Rating:Citrus County, by John Brandon. McSweeney’s (2011), 216 pages.
Reviewed by Donna
I happened to read this book immediately following The Vanishing of Katharina Linden, although they were published two years apart. They are interestingly similar: both are psychological suspense, both are told from the point of view of middle schoolers, and both are creepy as hell in similar ways.
Mr. Hibma is a geography teacher who doesn’t “teach the subject of geography.” He lectures about whatever randomly strikes his fancy, and leaves “the memorizing of topographical terms and state capitals to the kids. They had books. They had exercise manuals. If they were smart and curious they’d end up knowing a lot, and if they were dumb they wouldn’t.” I really loved this teacher and empathized with his severe case of cynicism over the state of public education these days.
The writing in this book is excellent. The pacing, too, is perfect: only gradually do we realize that the middle-school boy is not mentally healthy; he is quite depraved. Mr. Hibma, too, is equally (or more so?) depraved, but for a long time we are unclear about how seriously to take him. His fantasies of murder are made clear in the opening pages of the book (see the excerpt, below), but the reader doesn’t know if this is the sort of harmless fantasy we all have at one time or another, or if Mr. Hibma is actually serious.
The reason for three stars instead of four or five is the ending: a neat and tidy Hollywood ending that doesn’t ring true to who these characters actually are.
One last thing. I hated the trim size of this book. It’s oversized and weird. Why couldn’t it be normal book size?
* * *
Reviewed by Cindy
The point of view taken by the previous reviewer is tragically, catastrophically narrow. I have been compelled to write a second review in order that potential Citrus County readers are not driven away by Donna’s characterization of the novel as a well-written, but essentially one-dimensional murder mystery with a “Hollywood ending.”
Your review, Donna, seems to focus almost exclusively on Mr. Hibma (which I can understand since you empathize so deeply with the horror that is teaching), leaving out Shelby and Toby who, in my mind, were equally compelling. Shelby is that rare child character who succeeds at sounding wise beyond her years without making me question her believability or become annoyed at a too-clever, grating precociousness. And Toby is completely unlike any other disaffected teenage boy I have come across in fiction, in part because he doesn’t seem to be making a grand statement about disaffected youth and the tragedy of a wasted life. He’s simply living each day, without self-pity or self-awareness, just doing whatever seems to be the next thing that occurs to him. Your emphasis on his “depravity,” as well as Mr. Hibma’s, confuses me. They both struck me as characters who are lost, bored, and wandering through their days, hoping that their next idea will make them feel alive—rather than characters whose primary motivation arises from an inherently degenerate, creepy, serial-killer sort of personality as your review suggests.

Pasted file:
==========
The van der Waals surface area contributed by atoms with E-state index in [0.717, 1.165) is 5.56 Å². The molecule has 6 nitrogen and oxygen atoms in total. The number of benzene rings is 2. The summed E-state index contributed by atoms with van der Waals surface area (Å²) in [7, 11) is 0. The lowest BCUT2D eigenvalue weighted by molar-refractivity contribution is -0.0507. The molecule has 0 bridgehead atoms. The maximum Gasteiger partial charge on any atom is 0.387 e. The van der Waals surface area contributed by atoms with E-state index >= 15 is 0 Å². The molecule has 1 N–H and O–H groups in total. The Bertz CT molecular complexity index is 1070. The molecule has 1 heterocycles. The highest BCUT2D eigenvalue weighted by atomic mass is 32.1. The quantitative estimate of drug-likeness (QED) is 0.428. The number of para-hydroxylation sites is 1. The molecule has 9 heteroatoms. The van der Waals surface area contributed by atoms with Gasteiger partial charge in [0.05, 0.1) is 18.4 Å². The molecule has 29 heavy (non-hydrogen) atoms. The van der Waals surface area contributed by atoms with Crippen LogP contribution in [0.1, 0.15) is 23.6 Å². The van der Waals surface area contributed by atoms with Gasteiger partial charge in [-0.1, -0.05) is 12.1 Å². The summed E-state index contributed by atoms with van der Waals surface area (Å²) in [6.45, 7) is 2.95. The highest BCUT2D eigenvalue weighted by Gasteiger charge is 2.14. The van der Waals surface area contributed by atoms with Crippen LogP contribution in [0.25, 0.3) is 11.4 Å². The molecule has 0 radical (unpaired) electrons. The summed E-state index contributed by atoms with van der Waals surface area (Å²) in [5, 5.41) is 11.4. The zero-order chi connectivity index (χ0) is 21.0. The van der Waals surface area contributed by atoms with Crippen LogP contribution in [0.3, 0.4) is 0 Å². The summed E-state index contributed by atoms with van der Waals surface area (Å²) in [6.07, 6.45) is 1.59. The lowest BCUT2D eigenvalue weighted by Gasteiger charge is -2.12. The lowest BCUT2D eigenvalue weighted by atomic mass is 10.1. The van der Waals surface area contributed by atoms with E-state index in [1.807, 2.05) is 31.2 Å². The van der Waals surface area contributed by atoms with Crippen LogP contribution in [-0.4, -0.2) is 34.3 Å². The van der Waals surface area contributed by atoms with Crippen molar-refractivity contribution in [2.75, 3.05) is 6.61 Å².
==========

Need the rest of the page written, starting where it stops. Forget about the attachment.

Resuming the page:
Which leads me to my next disagreement with you—the ending. It was simply perfect. I don’t believe Brandon neatly wrapped up everything at all. Mr. Hibma’s decision at the end of the book was not contrary to his character, but instead exactly like him. He has come up with yet another impulsive plan to give his life meaning, and surely readers can see that the outcome will be as disastrous as all of his other plans. There is no happy Hollywood ending for Toby either, or for Shelby and her family. It’s all a gigantic disaster and the decisions made in the last chapter are not going to last any longer or turn out any better than the “solutions” that got them into trouble in the first place.
Citrus County is not a book I would recommend to all readers (the way I have with, say, The Snow Child, which is both a great book and one likely to be loved by everyone I know) partly because the disturbing nature of the plot will put some people off, but also because so much that makes this novel special is in what Brandon has not said. This leads the reader into a completely unexpected place—in a way that is either confusing, or, if taken too literally, makes the reader focus on the most superficial level of the story, thus believing it to be a simple murder mystery.